No matter what kind of Subaru you may drive, the road from being in perfect condition to being fit for the junkyard is just a little bit of negligence. Let us look at these specific issues in greater detail below.
All it takes is one leaky gasket to suck the oil and life out of your Subaru. In addition, with the recent reliance on synthetic oils, which do not contain paraffin wax, the incidence of oil leaks is becoming more common. In traditional oil, the paraffin waxes naturally found in it has a self-sealing property that closes up small leaks. Nowadays, the tiny molecules of ultra-refined synthetic oils are seeping right through the tiniest cracks.
While oil damage and using the wrong kinds of oil often cause the most serious failures, there are many other issues to look out for every time you have service.
If you do not bring your Subaru to an auto repair shop to perform regular maintenance and inspections of your fuel system, you can wind up on the side of the road with an expensive repair bill. The fuel filter is one of the most neglected parts in the system. A fuel filter should typically be swapped out every two years or sooner if you do a lot of driving or buy cheap gas.
The fuel filter prevents particles from getting to the fuel injectors and helps to ensure that they atomize fuel correctly and are not gummed up. Leaky injectors, poor spray patterns, and gummed up injectors that do not open will all cause misfires, poor fuel economy, and will slowly destroy your engine.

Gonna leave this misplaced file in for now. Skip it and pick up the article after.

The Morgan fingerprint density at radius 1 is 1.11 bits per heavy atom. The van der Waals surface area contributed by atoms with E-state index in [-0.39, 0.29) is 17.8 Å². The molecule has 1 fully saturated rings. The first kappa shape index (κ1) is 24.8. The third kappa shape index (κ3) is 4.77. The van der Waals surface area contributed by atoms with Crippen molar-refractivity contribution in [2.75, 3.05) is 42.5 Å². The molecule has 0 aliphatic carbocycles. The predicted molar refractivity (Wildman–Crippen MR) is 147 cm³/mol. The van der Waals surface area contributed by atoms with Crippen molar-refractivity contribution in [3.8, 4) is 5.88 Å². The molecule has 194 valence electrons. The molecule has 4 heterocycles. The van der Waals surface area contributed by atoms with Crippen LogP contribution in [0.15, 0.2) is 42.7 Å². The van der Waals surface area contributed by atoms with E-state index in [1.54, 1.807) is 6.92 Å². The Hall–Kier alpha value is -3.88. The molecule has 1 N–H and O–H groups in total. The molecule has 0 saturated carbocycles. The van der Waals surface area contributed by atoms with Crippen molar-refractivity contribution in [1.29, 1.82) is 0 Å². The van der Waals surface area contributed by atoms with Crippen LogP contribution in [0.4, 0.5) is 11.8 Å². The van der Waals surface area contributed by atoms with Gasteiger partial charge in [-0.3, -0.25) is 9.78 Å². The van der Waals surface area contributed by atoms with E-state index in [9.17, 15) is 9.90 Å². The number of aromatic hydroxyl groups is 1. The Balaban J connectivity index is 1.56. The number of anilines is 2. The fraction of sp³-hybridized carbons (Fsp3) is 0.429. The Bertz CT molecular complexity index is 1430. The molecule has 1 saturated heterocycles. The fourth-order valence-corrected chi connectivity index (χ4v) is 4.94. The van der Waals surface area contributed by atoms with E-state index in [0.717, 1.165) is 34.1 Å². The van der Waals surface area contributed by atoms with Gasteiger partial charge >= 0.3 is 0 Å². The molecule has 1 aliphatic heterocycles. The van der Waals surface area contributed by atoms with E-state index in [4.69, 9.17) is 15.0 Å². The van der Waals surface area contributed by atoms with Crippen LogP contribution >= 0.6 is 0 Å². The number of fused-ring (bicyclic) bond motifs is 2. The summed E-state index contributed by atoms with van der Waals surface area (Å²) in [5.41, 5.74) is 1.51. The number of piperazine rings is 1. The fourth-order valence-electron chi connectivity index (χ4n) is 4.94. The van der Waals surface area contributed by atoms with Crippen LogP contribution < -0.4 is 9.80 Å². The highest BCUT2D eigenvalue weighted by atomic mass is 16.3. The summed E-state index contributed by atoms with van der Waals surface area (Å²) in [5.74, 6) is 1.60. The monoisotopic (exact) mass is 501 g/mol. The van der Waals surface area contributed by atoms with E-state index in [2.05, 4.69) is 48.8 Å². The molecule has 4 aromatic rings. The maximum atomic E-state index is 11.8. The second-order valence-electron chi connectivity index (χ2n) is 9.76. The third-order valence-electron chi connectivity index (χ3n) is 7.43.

Cleaning the injectors, every 15,000-20,000 miles or so, is another item that is often neglected. Routine maintenance of the fuel system will help you pinpoint problems if there is a running issue and will extend the life of your fuel pump and other parts.
Fuel Management Systems
Aside from the hardware, you also have sophisticated sensors and computers in your vehicle that map out the optimal performance variables. The oxygen sensors are located in the exhaust system and help your engine dial in the ideal fuel-to-air ratio. There are also MAP and MAF sensors that help calculate the volume, temperature, and pressure of air induction.
In addition, you have coolant temperature sensors that help your vehicle to formulate the right level of fuel for maximum efficiency. Replacing these sensors only if they trigger a check engine light is a bad idea. Many times, these sensors simply build up internal resistance over time and never trigger a diagnostic error. A qualified auto repair shop will simply replace them after a few years or after an exorbitant number of miles.
The ignition system delivers a reliable spark to promote maximum combustion. Nowadays, the spark plugs often have platinum electrodes that do not degrade as quickly as copper. Therefore, they only have to be checked every 30,000 miles and replaced at about 100,000 miles. If they are not checked for pitting, fouling, and other damage, then they can cause misfires and may also seize in the engine if locked in place for so long.
Another aspect of routine maintenance is seasonally checking the health of the battery, alternator, and all the electrical systems. Generally, the batteries die because they evaporate electrolyte and overheat. Although they tend to die in the winter, this is only because the chemical processes are slowed down and the weakness becomes more obvious.
If you want to keep your car driving like new for a long time, a little preventative maintenance is all it takes.